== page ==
Shhh...A longtime secret can now be shared. U.K. legend Adrian Borland's 20 year career is finally coming to America with the release of his latest solo gem, Cinematic, on the respected label Setanta. Truly, his legacy has come full circle since his first band, the Outsiders, became the first band in English punk history to self-release an album (the Buzzcocks were the first to self-release a 7", the Spiral ScratchCalling On Youth, thus ushering in the now commonplace "do it yourself" ethic.
Like so many involved in those halcyon days, Borland quickly moved away from the initially liberating loud/fast dictates of the punk explosion he helped found, and has since been known as the fabulous songwriter of moody, well-crafted, atmospheric pop. Cinematic, his fourth solo effort since his famous underground band the Sound called it a day in 1987, is only his second U.S. release out of an impressive catalog that takes in 13 ambitious studio albums, plus nine other LP's (and an EP) of other artifacts such as live documents, a best-of, a singles LP of his second recording group (the Joy Division/Velvet Underground inspired Second Layer), and even several side projects (see discography). More importantly, it's the finest work of his post-Sound career to date - just the sort of mature album that builds on a band's main strengths with a more personal touch.
In contrast to the appealing, but more glossy tones of his first two solo efforts, Alexandria and Brittle Heaven, Cinematic perfects the textural soundscapes, and genuinely "cinematic" soundtracks that back up Borland's effortless melodies. Starting off with the eerie and affecting, but ultimately resplendent "Dreamfuel," Cinematic gets under the skin while the tunes settle in the head. As evidenced on such standout compositions as "When Can I Be Me," Borland's warm, rich familiar voice croons steadily and sympathetically, adding shading elements.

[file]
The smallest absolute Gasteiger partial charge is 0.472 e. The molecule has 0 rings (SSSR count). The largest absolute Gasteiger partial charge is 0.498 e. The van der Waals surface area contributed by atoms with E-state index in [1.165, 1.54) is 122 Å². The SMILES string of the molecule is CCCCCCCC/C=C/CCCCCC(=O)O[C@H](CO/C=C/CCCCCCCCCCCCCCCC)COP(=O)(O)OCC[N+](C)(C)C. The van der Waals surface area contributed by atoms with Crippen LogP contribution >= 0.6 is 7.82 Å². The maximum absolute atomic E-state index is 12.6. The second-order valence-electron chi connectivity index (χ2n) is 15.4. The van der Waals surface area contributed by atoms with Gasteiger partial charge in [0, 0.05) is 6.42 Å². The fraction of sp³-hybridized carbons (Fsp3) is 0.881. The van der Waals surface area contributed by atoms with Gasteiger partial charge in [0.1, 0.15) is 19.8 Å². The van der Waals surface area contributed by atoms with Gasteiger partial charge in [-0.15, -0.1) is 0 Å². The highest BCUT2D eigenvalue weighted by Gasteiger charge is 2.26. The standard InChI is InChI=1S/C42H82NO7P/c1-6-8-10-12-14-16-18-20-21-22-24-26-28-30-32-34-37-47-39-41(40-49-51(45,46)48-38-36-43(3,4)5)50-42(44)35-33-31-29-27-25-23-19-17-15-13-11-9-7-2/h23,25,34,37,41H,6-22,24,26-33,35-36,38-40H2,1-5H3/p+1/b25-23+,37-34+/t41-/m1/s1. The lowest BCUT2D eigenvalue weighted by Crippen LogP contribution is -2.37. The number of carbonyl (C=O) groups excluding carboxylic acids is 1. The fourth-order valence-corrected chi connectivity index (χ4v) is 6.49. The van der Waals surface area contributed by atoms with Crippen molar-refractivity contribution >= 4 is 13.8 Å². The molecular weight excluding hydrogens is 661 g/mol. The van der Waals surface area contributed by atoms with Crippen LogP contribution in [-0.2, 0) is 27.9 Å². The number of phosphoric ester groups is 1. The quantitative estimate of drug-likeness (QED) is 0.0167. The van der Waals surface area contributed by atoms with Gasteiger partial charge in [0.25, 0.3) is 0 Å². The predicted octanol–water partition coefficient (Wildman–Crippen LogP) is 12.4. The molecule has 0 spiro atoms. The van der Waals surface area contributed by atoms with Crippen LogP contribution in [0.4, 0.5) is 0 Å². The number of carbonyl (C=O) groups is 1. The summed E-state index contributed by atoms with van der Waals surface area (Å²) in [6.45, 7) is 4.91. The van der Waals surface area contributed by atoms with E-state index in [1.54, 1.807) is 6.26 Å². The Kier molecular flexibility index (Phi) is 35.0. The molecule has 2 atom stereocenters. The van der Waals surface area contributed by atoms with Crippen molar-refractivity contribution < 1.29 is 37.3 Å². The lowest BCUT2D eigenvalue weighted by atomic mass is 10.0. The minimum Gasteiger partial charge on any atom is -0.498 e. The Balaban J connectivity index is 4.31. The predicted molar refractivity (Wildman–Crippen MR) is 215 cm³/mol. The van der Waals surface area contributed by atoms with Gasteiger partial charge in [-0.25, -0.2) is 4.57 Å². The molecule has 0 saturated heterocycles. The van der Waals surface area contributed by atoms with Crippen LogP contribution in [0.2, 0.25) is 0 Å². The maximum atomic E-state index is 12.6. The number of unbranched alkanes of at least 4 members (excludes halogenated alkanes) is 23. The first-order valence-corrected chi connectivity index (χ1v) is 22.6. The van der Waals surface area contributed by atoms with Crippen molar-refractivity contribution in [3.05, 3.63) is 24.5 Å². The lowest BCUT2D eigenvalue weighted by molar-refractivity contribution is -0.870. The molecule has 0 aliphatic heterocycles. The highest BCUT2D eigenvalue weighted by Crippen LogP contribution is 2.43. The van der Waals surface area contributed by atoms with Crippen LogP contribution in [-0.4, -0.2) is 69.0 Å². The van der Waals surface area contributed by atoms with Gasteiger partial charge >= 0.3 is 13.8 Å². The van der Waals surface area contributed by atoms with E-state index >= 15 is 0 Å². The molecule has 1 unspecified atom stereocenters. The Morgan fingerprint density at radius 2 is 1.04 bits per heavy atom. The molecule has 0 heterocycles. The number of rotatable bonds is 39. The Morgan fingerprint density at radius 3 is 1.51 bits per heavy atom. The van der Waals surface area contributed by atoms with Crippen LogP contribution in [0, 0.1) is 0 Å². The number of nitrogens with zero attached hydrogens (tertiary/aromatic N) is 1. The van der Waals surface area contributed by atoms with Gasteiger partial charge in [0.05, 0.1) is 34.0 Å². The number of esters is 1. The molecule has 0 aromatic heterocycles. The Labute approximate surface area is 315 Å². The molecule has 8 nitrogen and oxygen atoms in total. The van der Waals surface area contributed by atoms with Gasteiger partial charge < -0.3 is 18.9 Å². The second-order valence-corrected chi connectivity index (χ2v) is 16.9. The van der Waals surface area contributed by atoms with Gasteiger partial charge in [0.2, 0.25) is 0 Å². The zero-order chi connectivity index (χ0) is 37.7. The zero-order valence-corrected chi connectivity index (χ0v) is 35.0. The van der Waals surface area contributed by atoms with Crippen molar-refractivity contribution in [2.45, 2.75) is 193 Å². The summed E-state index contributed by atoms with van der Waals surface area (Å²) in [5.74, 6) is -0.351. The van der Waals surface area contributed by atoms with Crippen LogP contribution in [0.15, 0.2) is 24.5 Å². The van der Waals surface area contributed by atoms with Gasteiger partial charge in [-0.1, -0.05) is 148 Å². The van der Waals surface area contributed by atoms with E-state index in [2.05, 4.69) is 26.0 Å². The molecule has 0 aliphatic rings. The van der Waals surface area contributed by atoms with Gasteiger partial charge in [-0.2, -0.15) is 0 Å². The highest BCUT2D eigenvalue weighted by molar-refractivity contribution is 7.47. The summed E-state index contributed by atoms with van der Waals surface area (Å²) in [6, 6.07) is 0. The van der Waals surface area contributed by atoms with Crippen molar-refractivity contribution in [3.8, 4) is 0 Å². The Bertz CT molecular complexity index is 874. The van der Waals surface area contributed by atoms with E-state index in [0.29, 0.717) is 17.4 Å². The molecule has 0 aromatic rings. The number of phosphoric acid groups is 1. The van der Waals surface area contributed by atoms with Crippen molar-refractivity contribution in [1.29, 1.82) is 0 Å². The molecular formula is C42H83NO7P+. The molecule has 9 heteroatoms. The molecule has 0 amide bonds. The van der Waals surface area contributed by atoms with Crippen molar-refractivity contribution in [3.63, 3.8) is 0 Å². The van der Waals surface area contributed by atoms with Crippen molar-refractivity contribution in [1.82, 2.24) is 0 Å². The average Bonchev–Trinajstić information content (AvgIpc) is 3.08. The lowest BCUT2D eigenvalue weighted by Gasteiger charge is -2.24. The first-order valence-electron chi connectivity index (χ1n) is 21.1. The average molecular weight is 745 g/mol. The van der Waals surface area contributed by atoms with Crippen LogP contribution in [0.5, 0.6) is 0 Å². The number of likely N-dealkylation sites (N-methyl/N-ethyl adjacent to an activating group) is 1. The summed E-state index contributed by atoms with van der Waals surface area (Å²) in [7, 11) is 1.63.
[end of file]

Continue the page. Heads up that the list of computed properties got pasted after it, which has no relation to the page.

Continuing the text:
Other notable tracks include the sparse, driving "Spanish Hotel," which includes guest bassist Phil King from U.K. chartbusters Lush, continuing a long association between the pair. Both of them hail from Wimbledon, South London. King's first band, the Beautiful Losers, were produced by Borland 14 years ago, as was King's later group, the Servants. King also previously played on recordings of Second Layer that have yet to be released.
All in all, Cinematic is a triumph - a special marriage of heartfelt soul, striking guitar passages, sparkling production, and superlative songcraft with searching lyrics. No better time for this veteran performer to reacquaint himself with American audiences far beyond the considerable cult following he already enjoys here - a fanbase of import buyers who can recount the actual dates they saw the Sound in the U.S. in 1983 and 1984, and who've hungrily purchased every release since. Cinematic proves that their secret is best exposed.
1977 THE OUTSIDERS Calling On Youth (Raw Edge UK)
1978 THE OUTSIDERS Close Up (Raw Edge UK)
1980 THE SOUND Jeopardy (Korova/WEA UK)
1981 SECOND LAYER World of Rubber (Cherry Red UK)
1981 THE SOUND Live Instinct Live EP (Warner Bros. Holland)
1981 THE SOUND From The Lion's Mouth (Korova/WEA UK)
1982 THE SOUND All Fall Down (Korova/WEA UK)
1984 THE SOUND Shock Of Daylight (A&M US)
1985 THE SOUND Heads And Hearts (Statik UK)
1985 THE SOUND In The Hothouse double live (Statik UK)
1987 THE SOUND Thunder Up (Nettwerk Canada)
1989 SECOND LAYER Singles Compilation (Play It Again Sam Belgium)
1989 ADRIAN BORLAND & THE CITIZENS Alexandria (Play It Again Sam Belgium)
1991 THE SOUND Counting The Days Best Of (Statik UK)
1992 ADRIAN BORLAND & THE CITIZENS Brittle Heaven (Play It Again Sam Belgium)
1994 ADRIAN BORLAND Beautiful Ammunition (Resolve UK)
1996 THE SOUND Shock Of Daylight and Heads And Hearts (Renascent UK)
1996 ADRIAN BORLAND Cinematic (Setanta US)